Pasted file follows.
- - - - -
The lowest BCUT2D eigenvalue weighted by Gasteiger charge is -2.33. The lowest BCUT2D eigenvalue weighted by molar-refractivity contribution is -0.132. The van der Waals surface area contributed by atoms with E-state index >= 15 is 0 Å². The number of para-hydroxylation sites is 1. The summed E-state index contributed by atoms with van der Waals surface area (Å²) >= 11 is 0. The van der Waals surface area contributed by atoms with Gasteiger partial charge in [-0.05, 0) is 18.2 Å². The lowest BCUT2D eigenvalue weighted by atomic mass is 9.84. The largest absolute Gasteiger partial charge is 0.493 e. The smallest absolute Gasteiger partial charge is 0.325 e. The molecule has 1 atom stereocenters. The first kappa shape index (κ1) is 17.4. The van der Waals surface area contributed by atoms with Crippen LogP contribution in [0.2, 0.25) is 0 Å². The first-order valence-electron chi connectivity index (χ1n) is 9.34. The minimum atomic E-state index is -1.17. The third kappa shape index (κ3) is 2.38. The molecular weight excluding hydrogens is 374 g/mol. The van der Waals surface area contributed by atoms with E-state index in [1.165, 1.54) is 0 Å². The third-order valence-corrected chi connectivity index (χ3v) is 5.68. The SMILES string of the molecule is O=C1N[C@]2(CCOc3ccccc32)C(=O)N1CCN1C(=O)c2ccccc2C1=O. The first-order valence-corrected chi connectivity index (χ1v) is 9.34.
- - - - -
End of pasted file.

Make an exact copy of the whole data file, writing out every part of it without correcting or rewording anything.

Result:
The lowest BCUT2D eigenvalue weighted by Gasteiger charge is -2.33. The lowest BCUT2D eigenvalue weighted by molar-refractivity contribution is -0.132. The van der Waals surface area contributed by atoms with E-state index >= 15 is 0 Å². The number of para-hydroxylation sites is 1. The summed E-state index contributed by atoms with van der Waals surface area (Å²) >= 11 is 0. The van der Waals surface area contributed by atoms with Gasteiger partial charge in [-0.05, 0) is 18.2 Å². The lowest BCUT2D eigenvalue weighted by atomic mass is 9.84. The largest absolute Gasteiger partial charge is 0.493 e. The smallest absolute Gasteiger partial charge is 0.325 e. The molecule has 1 atom stereocenters. The first kappa shape index (κ1) is 17.4. The van der Waals surface area contributed by atoms with Crippen LogP contribution in [0.2, 0.25) is 0 Å². The first-order valence-electron chi connectivity index (χ1n) is 9.34. The minimum atomic E-state index is -1.17. The third kappa shape index (κ3) is 2.38. The molecular weight excluding hydrogens is 374 g/mol. The van der Waals surface area contributed by atoms with E-state index in [1.165, 1.54) is 0 Å². The third-order valence-corrected chi connectivity index (χ3v) is 5.68. The SMILES string of the molecule is O=C1N[C@]2(CCOc3ccccc32)C(=O)N1CCN1C(=O)c2ccccc2C1=O. The first-order valence-corrected chi connectivity index (χ1v) is 9.34.